youth sports performance training

Early Sport Specialization: The Good, The Bad, and How to Fix It

Early sports specialization is becoming more popular in young athletes. Athletes are focusing on one sport at a young age with the hope of increasing their chances of success in the sport. It’s not uncommon to see youth athletes focusing on one specific sport for a large portion of the year.

So, when do the kids rest? When do they play other sports? Should they play other sports if they are training this often? Or, should they just be focusing on one sport or involved in other programs as well?

There are a lot of things to consider when talking about early sport specialization at a young age. There are both benefits and concerns.


Benefits of Early Sports Specialization

early sport specializationThere are some obvious benefits of early sport specialization due to the specific practice being performed.

The off-season lends time to develop sport specific skill and technique. In baseball we have hitting and pitching coaches. Basketball players have shooting and position specific skills coaches. Hockey players have skating and shooting coaches.

Skill acquisition takes times, repetition, and practice.

With increased skill comes increased success in the sport. The more time you spend practicing proper mechanics, the better you are going to be at that specific sport.

The off-season is also a great time for exposure. More and more college recruiting gets done in the off-season. Highlight tapes increase exposure, as well as off-season showcases.


Concerns with Early Sports Specialization

While early sport specialization can help with skill development, it can also be detrimental in developing overall athleticism. An increased amount of volume of one specific movement while the body is growing can lead to imbalanced development a higher chance of overuse injury.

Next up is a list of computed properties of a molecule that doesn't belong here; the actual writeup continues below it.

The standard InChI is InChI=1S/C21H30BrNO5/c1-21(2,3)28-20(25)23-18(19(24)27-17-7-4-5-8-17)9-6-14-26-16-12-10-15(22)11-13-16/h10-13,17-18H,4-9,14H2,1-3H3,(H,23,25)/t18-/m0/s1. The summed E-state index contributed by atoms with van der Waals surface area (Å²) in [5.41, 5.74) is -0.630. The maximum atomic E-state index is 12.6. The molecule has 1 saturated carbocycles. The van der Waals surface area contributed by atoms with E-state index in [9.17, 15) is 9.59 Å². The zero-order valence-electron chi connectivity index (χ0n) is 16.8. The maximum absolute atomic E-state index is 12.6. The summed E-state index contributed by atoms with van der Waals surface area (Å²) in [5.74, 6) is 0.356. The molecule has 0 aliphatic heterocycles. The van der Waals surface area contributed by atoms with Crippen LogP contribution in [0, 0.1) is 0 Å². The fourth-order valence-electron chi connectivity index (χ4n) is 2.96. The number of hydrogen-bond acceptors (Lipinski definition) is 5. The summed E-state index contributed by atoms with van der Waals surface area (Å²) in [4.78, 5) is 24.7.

Athletes that play one sport constantly put their bodies under unique stress specific to that sport. Sports that involve a lot of repetitive tasks, especially unilateral tasks like throwing or swinging, tend to result in muscular and even sometimes skeletal imbalances.


What is The Solution?

A simple solution to early sport specialization is to assure young athletes are playing different sports. These sports should use different skill sets to assure balance. An example would be a baseball player playing soccer in the fall.

If athletes want to continue playing sports at the collegiate and even professional level, at some point it becomes necessary to focus on that one sport.

If an athlete focuses on one sport it is important to participate in a well-balanced sports performance program to develop strength, agility, and coordination in every plane of movement. According to Dr. Cynthia Stein’s Overuse injuries in youth sports, overuse injury can be reduced in youth populations if children and adolescents engage with appropriately prescribed and well-supervised training programs.

According to a study by the Department of Health and Exercise Science at the The College of New Jersey, it is imperative that youth engage in training modalities to develop muscular strength and fundamental movement skills in early childhood to maximize their modifiable neuromuscular systems.

With current physical education programs being cut left and right and the amount of time children are playing outdoors is diminishing, children are losing out on a big opportunity to learn new movement skills.

The National Health and Nutrition Examination Survey in 2006 has shown that physical activity levels appear to peak at approximately 6 years of age, after which there is a consistent decline into adolescence and adulthood. By focusing on a strength and conditioning program designed to enhance movement skills, young athletes can gain a competitive advantage and help build a more resilient body to prevent future injuries.

youth sports performance trainingAt Champion Physical Therapy and Performance we encourage our athletes to start at a young age. Our youth sports performance programs focus on full athletic development. The ABC’s of performance training (agility, balance, and coordination) go a long way in increasing physical and mental performance. Young athletes are like sponges. It is important that we fill them up with useful information and keep them busy with useful activities. Daily physical activity is critical in the long term.

If your son or daughter is starting to specialize at one sport at an early age, try to get them involved in a sports performance program to assure they develop full athleticism without asymmetries. In the long run, this will result in building a more balanced athlete that will have even more sport success later in life.



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